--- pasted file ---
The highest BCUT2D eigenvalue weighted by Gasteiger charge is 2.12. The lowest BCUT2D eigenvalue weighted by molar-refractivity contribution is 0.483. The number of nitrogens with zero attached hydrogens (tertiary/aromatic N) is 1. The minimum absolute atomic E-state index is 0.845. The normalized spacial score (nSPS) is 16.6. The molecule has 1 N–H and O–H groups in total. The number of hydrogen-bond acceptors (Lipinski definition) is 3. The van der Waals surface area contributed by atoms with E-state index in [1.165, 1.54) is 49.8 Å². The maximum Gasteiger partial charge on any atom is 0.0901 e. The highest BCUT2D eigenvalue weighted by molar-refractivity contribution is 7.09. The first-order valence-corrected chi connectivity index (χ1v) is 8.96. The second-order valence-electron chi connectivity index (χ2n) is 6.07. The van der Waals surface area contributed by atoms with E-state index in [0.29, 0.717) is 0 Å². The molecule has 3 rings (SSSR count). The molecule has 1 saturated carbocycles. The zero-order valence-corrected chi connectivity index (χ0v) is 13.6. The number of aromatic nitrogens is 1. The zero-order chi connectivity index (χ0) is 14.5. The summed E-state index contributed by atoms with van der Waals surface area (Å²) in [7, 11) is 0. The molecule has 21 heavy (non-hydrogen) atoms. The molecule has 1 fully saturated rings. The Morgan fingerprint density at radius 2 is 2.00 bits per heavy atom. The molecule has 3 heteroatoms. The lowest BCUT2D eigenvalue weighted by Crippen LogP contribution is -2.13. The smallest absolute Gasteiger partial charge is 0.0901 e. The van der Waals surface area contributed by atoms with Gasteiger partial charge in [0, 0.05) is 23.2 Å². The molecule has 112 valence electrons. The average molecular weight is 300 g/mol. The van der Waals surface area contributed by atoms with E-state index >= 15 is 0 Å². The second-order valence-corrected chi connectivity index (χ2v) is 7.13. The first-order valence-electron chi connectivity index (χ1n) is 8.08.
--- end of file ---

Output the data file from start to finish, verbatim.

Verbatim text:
The highest BCUT2D eigenvalue weighted by Gasteiger charge is 2.12. The lowest BCUT2D eigenvalue weighted by molar-refractivity contribution is 0.483. The number of nitrogens with zero attached hydrogens (tertiary/aromatic N) is 1. The minimum absolute atomic E-state index is 0.845. The normalized spacial score (nSPS) is 16.6. The molecule has 1 N–H and O–H groups in total. The number of hydrogen-bond acceptors (Lipinski definition) is 3. The van der Waals surface area contributed by atoms with E-state index in [1.165, 1.54) is 49.8 Å². The maximum Gasteiger partial charge on any atom is 0.0901 e. The highest BCUT2D eigenvalue weighted by molar-refractivity contribution is 7.09. The first-order valence-corrected chi connectivity index (χ1v) is 8.96. The second-order valence-electron chi connectivity index (χ2n) is 6.07. The van der Waals surface area contributed by atoms with E-state index in [0.29, 0.717) is 0 Å². The molecule has 3 rings (SSSR count). The molecule has 1 saturated carbocycles. The zero-order valence-corrected chi connectivity index (χ0v) is 13.6. The number of aromatic nitrogens is 1. The zero-order chi connectivity index (χ0) is 14.5. The summed E-state index contributed by atoms with van der Waals surface area (Å²) in [7, 11) is 0. The molecule has 21 heavy (non-hydrogen) atoms. The molecule has 1 fully saturated rings. The Morgan fingerprint density at radius 2 is 2.00 bits per heavy atom. The molecule has 3 heteroatoms. The lowest BCUT2D eigenvalue weighted by Crippen LogP contribution is -2.13. The smallest absolute Gasteiger partial charge is 0.0901 e. The van der Waals surface area contributed by atoms with Gasteiger partial charge in [0, 0.05) is 23.2 Å². The molecule has 112 valence electrons. The average molecular weight is 300 g/mol. The van der Waals surface area contributed by atoms with E-state index >= 15 is 0 Å². The second-order valence-corrected chi connectivity index (χ2v) is 7.13. The first-order valence-electron chi connectivity index (χ1n) is 8.08.